at UC Davis

  • Laser vs Bevacizumab Injection Alone in Treatment of Diabetic Macular Edema

    Sorry, not yet accepting patients

    Currently, diabetic macular edema is treated is through injection of a medications such as off-label bevacizumab, which decreases the swelling in the retina. These injections are sometimes required monthly until the condition is controlled. Recently, there have been some new FDA approved treatments using laser that decrease the swelling. These approximately ten minute treatments do not require injections and don't cause permanent damage to the eye, and they may decrease the number of injections one needs to get to treat diabetic macular edema (DME). The purpose of this randomized clinical trial is to determine whether subvisible laser in combination with intravitreal bevacizumab is non-inferior compared to current standard of care (intravitreal bevacizumab alone) in achieving favorable outcomes for visual acuity, mean macular thickness, and patient quality of life, and has fewer needed intravitreal bevacizumab injections throughout the course of the 12 month study period.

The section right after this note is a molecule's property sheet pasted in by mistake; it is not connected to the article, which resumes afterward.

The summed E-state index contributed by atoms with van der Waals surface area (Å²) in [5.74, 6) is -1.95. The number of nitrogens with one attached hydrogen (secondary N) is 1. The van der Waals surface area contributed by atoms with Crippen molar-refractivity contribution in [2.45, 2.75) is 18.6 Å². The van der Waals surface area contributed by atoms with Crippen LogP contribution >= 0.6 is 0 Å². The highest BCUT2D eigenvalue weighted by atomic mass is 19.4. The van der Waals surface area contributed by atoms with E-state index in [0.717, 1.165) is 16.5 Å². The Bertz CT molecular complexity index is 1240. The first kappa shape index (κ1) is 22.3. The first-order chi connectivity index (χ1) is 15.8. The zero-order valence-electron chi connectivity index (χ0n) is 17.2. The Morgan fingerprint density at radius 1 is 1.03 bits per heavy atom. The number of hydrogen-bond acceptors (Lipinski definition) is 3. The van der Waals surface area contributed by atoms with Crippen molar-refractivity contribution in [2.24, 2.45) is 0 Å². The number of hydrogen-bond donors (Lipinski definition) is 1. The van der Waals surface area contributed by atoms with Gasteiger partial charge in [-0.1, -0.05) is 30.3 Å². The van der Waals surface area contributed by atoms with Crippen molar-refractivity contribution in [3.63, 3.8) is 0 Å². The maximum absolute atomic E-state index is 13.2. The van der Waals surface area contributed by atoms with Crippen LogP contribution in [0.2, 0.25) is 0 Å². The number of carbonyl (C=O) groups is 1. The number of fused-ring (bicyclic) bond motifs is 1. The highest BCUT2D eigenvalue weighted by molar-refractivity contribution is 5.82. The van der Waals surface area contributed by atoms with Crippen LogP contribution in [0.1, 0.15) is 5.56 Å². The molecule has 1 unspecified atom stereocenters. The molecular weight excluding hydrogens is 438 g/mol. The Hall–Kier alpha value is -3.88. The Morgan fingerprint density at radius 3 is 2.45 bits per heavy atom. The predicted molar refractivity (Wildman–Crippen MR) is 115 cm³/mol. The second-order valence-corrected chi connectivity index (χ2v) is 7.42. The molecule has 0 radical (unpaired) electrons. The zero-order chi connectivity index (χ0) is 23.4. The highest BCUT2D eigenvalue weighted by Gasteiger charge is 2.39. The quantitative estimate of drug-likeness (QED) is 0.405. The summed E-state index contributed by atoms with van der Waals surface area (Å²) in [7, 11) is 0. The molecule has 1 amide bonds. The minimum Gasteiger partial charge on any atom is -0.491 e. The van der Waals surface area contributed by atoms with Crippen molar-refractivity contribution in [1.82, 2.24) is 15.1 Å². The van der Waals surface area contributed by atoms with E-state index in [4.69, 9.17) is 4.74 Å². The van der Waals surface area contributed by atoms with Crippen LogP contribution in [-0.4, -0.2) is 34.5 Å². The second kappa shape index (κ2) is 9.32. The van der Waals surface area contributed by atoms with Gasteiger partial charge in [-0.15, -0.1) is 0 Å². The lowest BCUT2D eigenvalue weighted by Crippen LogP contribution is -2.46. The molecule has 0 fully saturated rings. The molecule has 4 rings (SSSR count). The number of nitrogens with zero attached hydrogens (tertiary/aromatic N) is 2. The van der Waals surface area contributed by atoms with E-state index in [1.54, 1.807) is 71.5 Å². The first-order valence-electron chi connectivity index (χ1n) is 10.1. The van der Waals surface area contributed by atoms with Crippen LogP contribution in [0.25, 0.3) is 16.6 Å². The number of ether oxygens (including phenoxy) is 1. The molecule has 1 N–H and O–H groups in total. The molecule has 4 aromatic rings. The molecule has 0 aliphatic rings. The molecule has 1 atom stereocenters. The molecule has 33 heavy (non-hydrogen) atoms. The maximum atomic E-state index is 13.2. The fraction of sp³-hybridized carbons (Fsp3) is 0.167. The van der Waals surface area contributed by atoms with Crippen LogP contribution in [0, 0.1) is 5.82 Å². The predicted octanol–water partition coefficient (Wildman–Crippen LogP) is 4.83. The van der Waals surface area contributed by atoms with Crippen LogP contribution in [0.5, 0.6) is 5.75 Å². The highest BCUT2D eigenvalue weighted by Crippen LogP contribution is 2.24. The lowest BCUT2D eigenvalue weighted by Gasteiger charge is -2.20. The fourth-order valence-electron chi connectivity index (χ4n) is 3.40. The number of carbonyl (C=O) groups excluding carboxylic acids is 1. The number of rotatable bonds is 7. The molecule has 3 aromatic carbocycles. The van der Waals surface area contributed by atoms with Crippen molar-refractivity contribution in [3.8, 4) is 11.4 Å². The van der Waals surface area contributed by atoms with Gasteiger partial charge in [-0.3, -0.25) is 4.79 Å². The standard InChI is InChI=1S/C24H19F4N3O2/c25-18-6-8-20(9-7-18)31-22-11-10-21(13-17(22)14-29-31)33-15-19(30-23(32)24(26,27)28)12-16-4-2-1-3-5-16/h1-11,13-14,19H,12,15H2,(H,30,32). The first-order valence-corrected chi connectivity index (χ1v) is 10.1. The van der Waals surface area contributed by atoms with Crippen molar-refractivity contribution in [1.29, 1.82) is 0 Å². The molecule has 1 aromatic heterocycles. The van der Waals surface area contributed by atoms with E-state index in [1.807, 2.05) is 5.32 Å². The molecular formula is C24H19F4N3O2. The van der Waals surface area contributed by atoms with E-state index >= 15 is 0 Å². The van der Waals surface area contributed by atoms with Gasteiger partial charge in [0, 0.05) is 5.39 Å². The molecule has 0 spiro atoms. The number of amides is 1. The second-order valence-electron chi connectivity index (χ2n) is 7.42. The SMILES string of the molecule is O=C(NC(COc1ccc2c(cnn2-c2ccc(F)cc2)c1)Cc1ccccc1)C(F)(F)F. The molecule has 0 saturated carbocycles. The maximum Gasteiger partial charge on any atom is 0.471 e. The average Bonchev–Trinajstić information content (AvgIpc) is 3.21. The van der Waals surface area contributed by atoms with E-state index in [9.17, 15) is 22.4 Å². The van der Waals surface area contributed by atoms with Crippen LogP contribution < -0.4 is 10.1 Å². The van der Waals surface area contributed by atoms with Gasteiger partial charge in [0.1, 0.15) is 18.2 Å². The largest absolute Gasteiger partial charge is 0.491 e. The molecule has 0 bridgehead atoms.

at UCSF

  • Predicting Diabetic Retinopathy From Risk Factor Data and Digital Retinal Images

    Sorry, not currently recruiting here

    The objective of this study is to compare the results of a deep learning approach to diabetic retinopathy assessment with results from (1) an in-person examination with an ophthalmologist, and (2) the assessments of optometrists involved in a teleretinal screening program.

    at UCLA

  • Suprachoroidal Injection of Triamcinolone Acetonide With IVT Aflibercept in Subjects With Macular Edema Following RVO

    Sorry, in progress, not accepting new patients

    This is a Phase 3, multicenter, randomized, masked, controlled, parallel group study of 12 months duration in treatment naïve subjects with RVO.

    at UCSD